You know you’re going somewhere special when the road is so narrow the yellow lines on either side practically touch each other. It all adds to the magic of the descent into the cosy, cocooning north-east-facing cove of Cwm-yr-Eglwys (Valley of the Church).
Here, quaint cottages huddle together in a narrow valley, sandwiched between Pembrokeshire’s dramatic, rugged coastal cliffs. This valley is all that links Dinas Head – often labelled on maps as Dinas Island – to West Wales, giving it an island-like feel without the need to cross water.
Pwllgwaelod beach at Dinas Head Simon Whaley
Pembrokeshire’s coastal path circumnavigates Dinas Island, offering fantastic views across huge swathes of Cardigan Bay. Peer carefully on a clear day for a glimpse of the Llŷn Peninsula. Listen out for the screeches and chattering of nesting razorbills, guillemots and fulmars on Needle Rock, a jagged outcrop a few metres off the headland.
Pause and catch your breath at the 142-metre summit of Pen-y-Fan, with its 360° views, before descending to west-facing Pwllgwaelod. Popular with boaters and protected from northerly winds, this cove is also home to the Old Sailor’s Tearoom and Restaurant, once frequented by Dylan Thomas.
The amble back to Cwm-yr-Eglwys is along a flat, wheelchair and pushchair-friendly path, which means connecting these cosy coves can either be an energetic three-mile circular walk, or a soothing two-mile linear stroll.
1. Church Valley
From Cwm-yr-Eglwys’ small car park (with toilets), explore the beach and the ruins of St Brynach. Look out for the model of the Cwm Trader, a flat-bottomed vessel, popular at the time of the Royal Charter storm. These boats were ideal for sailing into small coves such as Cwm-yr-Eglwys at high tide, for unloading by horse and cart at low tide.
Take the narrow lane, signed as a private road and footpath, which meanders and climbs between several cottages. At the end of the lane (a private driveway), turn right on to the signed Pembrokeshire Coast Path, between fences and around a garden, to reclaim the coastal edge. A series of steps opens up great views along the coast towards Newport.
The path bears left, climbing more steps while meandering between high hedges, to reach the entrance to Pen Dinas (National Trust). Pass through a gate to reach a junction of paths. Although either route can be taken, for the best views of Needle Rock take the right fork.
Listen out for the cracking of gorse pods as the June sunshine heats them until they explode, spreading their seeds far and wide. Marvel at the squadrons of speckled wood and red admiral butterflies sunning themselves on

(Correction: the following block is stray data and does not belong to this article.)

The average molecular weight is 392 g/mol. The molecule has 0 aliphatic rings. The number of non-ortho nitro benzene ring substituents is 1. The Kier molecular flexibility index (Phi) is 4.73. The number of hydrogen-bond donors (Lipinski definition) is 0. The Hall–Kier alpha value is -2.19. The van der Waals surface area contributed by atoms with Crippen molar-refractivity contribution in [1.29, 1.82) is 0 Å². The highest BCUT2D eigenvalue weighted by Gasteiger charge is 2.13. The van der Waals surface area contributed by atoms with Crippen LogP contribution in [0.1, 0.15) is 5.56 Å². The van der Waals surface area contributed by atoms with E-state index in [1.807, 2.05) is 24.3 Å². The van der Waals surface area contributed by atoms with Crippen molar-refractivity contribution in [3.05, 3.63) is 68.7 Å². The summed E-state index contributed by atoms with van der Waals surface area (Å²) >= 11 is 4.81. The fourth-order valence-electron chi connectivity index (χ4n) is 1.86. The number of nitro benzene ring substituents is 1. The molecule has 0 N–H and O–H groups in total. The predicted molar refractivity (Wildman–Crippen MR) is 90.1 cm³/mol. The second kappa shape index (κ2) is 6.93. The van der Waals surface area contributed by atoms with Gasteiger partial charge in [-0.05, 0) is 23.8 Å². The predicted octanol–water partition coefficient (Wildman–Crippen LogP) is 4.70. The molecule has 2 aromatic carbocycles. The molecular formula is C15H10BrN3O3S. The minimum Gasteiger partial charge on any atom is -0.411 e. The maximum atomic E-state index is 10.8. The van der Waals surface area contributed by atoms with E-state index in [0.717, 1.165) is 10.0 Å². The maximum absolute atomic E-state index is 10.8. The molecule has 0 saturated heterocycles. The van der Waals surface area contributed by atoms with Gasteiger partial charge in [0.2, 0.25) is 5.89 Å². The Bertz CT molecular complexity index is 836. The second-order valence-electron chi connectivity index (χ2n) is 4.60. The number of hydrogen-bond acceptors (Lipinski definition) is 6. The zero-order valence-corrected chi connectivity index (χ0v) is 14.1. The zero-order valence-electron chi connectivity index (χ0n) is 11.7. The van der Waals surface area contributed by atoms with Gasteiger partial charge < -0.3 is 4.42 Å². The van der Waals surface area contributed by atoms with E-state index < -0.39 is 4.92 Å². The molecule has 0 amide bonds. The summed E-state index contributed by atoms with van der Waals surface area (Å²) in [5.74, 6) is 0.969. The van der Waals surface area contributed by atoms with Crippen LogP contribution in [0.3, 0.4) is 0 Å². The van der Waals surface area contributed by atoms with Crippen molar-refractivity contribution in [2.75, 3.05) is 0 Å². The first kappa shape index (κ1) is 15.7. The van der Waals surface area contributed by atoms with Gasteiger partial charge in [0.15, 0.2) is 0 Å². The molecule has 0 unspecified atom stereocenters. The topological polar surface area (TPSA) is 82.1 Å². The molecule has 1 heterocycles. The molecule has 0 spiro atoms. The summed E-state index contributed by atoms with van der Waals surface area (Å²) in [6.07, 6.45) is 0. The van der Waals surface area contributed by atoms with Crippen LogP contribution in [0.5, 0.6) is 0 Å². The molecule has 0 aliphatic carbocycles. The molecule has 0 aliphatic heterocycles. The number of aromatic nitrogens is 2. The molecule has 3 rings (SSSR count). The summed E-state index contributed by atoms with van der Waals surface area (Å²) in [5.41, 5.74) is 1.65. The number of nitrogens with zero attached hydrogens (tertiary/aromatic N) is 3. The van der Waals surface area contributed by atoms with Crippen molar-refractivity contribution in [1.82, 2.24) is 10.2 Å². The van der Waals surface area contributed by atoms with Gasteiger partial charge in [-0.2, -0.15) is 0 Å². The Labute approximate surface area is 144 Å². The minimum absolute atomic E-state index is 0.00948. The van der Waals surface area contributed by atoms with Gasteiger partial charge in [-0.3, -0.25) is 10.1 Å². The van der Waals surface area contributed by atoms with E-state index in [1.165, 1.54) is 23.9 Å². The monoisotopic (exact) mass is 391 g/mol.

Church remains and Cwm Trader memorial at Cwm-yr-Eglwys on Dinas Head Simon Whaley
2. Needle Rock
Needle Rock is about halfway between Cwm-yr-Eglwys and Dinas Head summit. Take care here, for the drop is steep and dangerous. Between May and July, this sharp, rocky outcrop becomes a frantic nesting ground for razorbills, guillemots, fulmars and shags, because it’s safe from many natural predators. Check the surrounding waters for seals, dolphins and porpoises, frequently spotted around
this rugged sea stack and much of Dinas Head.
The path continues climbing steadily up a series of steps, eventually reaching a gate, perfect for pausing for breath and gazing out along the coastline of Cardigan Bay.
The path narrows, especially at this time of year when the bracken spreads, and eventually reaches a kissing gate. Continue through, then rejoin the field-side path you left earlier.
Turn right, continuing to climb, passing through another kissing gate alongside a field on the left. Finally, fork right to reach the trig point – the highest point of Dinas Head at 142 metres (465 feet).
The view towards Newport and the Ceredigion Coast from the Dinas Head summit Simon Whaley
3. Summit sights
Looking north from the summit trig point offers views encompassing most of Cardigan Bay, and the Llŷn Peninsula on a clear day. Inland, to the east, are Pembrokeshire’s Preseli Hills, and to the south-west the coastline stretches to Fishguard and beyond.
Just around the headland beyond Goodwick Harbour lies Carregwastad Point. It was here, in 1797, where French troops landed in what was to become the last invasion of mainland Britain.
Continue along the path in an anti-clockwise direction around Dinas Head, descending with a field on the left and the sea on the right. At a field corner, the path bears round to the left and soon after bears right, dropping to a gate. Go through the gate and continue dropping along the gorse- and heather-lined narrow path.
Walker gazing out across the Pembrokeshire Coast from Dinas Head Simon Whaley
4. Pwllgwaelod Pause
There are now great views of Pwllgwaelod Beach as the path negotiates Pen Castell headland, dropping down steps and then a rocky section to reach a gate. Join the concrete track and fork right, descending towards the beach and harbour. (Alternative car parking and toilets can be found here, too, if the Cwm-yr-Eglwys car park is full.)
Pwllgwaelod’s cove is a dark sandy beach, and also home to The Old Sailors Tearoom and Restaurant, frequented by Dylan Thomas in the 1950s. It used to be called The Sailors Safety after the light it maintained to guide ships.
5. Level Line
The return path to Cwm-yr-Eglwys takes the signed wheelchair path (just before The Old Sailors tearoom). This bench-lined, sheltered level path cuts through the valley separating the headland with the mainland, with several shady wooded sections.
Just over half a mile on, ignore a path signed on the right and continue ahead into a caravan park. Follow the boundary edge, passing through a gate to return to the car park.
Then, simply settle on a bench and listen to the tide lapping at the cove.